Why 'Midsommar' is an Almost-Perfect Portrayal of BPD
My favorite movie of 2019 is Ari Aster’s Midsommar. Not just for the cinematography, the inventiveness, the story, the humor, the performances- but also for the very real and very painful portrayal of mental illness and grief.
When I lost my dad to suicide in 2015, the feelings I felt were far from what I would expect. Losing an immediate family member is something that you never truly understand until you experience it. That kind of grief is unbelievably painful, and comes and goes in horrendous spurts of anger, sadness, and in some cases relief.
What Aster does in this film (and in Hereditary too) is create a reaction to unbelievably terrible situations, and show the lingering feelings that seem to last forever. The way that Dani (played by the incredible Florence Pugh) sobs after finding out that she lost her family is just the pinnacle of complete despair, hyperventilating and screaming.
I actually found this very realistic crying the be the most disturbing things about the movie. I honestly believe that Dani has Borderline Personality Disorder, and being someone with BPD, I can empathize with those feelings of complete hopelessness, and clinging to someone as a response and a need for any kind of anchor.
On the topic of BPD, I definitely think that the dynamics of a borderline relationship is very clear in the film. Dani timidly tries to speak her mind, only to apologize for doing so after her boyfriend, Christian (played by Jack Reynor), pretty much gaslights her into doing so. It was honestly like looking in a mirror, and made me reflect on many past relationships. It seems to be that many borderlines are the beta in relationship, with many alphas taking a little bit too much charge.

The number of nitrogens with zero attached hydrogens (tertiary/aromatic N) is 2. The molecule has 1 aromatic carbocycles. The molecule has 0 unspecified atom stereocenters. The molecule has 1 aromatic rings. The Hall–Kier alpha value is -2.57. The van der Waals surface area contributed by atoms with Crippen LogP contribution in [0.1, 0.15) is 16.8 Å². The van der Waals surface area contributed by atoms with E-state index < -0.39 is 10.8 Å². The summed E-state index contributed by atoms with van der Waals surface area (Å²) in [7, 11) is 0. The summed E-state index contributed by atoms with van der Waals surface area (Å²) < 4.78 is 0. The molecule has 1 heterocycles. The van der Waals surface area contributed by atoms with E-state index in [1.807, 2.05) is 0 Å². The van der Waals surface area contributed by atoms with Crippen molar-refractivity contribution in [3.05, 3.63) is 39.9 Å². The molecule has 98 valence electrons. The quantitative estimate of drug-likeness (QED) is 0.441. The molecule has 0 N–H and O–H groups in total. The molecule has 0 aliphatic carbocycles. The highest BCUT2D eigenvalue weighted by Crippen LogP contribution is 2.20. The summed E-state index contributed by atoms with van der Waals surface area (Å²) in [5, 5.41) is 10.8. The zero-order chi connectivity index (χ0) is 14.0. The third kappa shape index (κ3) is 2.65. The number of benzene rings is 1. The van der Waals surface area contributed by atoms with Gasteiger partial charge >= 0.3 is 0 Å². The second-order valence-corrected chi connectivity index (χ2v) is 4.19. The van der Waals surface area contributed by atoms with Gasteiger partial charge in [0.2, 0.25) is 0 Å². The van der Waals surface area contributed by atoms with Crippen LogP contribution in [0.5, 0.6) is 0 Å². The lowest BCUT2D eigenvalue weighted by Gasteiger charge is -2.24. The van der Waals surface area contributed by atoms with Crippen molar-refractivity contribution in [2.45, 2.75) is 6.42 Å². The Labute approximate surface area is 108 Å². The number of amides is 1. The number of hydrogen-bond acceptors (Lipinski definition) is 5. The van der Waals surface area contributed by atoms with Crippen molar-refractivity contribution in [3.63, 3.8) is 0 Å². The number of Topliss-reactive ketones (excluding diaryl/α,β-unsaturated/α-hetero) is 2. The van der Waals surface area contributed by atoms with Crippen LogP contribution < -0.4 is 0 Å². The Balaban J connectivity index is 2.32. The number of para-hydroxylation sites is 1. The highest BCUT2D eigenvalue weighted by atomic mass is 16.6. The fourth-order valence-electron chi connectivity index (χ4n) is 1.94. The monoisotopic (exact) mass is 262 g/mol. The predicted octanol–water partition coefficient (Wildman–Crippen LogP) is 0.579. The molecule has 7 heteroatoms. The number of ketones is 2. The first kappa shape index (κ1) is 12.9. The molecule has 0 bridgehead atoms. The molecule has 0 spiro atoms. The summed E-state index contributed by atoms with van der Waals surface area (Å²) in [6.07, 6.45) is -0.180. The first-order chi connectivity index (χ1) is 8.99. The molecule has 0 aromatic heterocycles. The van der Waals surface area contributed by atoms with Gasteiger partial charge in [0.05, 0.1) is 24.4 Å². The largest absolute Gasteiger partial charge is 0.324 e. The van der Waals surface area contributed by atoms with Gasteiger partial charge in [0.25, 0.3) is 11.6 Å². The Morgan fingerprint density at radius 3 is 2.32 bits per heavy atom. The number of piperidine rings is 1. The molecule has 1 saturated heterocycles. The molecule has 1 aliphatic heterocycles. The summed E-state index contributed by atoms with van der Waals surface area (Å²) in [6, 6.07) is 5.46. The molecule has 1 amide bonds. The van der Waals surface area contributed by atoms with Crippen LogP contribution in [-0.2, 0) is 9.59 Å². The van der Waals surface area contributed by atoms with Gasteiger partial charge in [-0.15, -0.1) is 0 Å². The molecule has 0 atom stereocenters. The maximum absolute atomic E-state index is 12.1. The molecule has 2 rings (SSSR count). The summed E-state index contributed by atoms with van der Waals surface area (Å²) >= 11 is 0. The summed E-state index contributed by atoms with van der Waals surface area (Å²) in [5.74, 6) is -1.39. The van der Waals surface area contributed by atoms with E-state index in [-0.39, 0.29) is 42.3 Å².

An added scene in the directors cut shows Dani and Christian fighting after witnessing yet another of the cult’s strange rituals. Dani attempts to tell Christian that they are in the presence of a Pagan cult, who depend on people not knowing about their practices. Christian writes her off, caring only about his research of the clan. He then goes on to criticize her for giving him flowers, believing it was a guilt trip after he forgets her birthday. Dani tries to tell him that she was just trying to be kind, but Christian continues to say that she is just manipulating him.
That’s a common thing that the non-borderline expects the borderline to do in a relationship, basically admitting that they are reducing them to a stereotype of their illness. When people find out you’re borderline, they almost expect you to be this raging, manic, angry, manipulative person- which we aren’t. People with BPD actually have huge hearts, and genuinely do want to do kind things for the people they are attached to.
The most valuable thing someone with BPD can have in a relationship is a partner who can look past their illness and see the person for who they are. In Midsommar, Christian reduces Dani to her grief and her illness, which could be a result of him trying to find a way out of the relationship.
And he did. In the most satisfying way possible.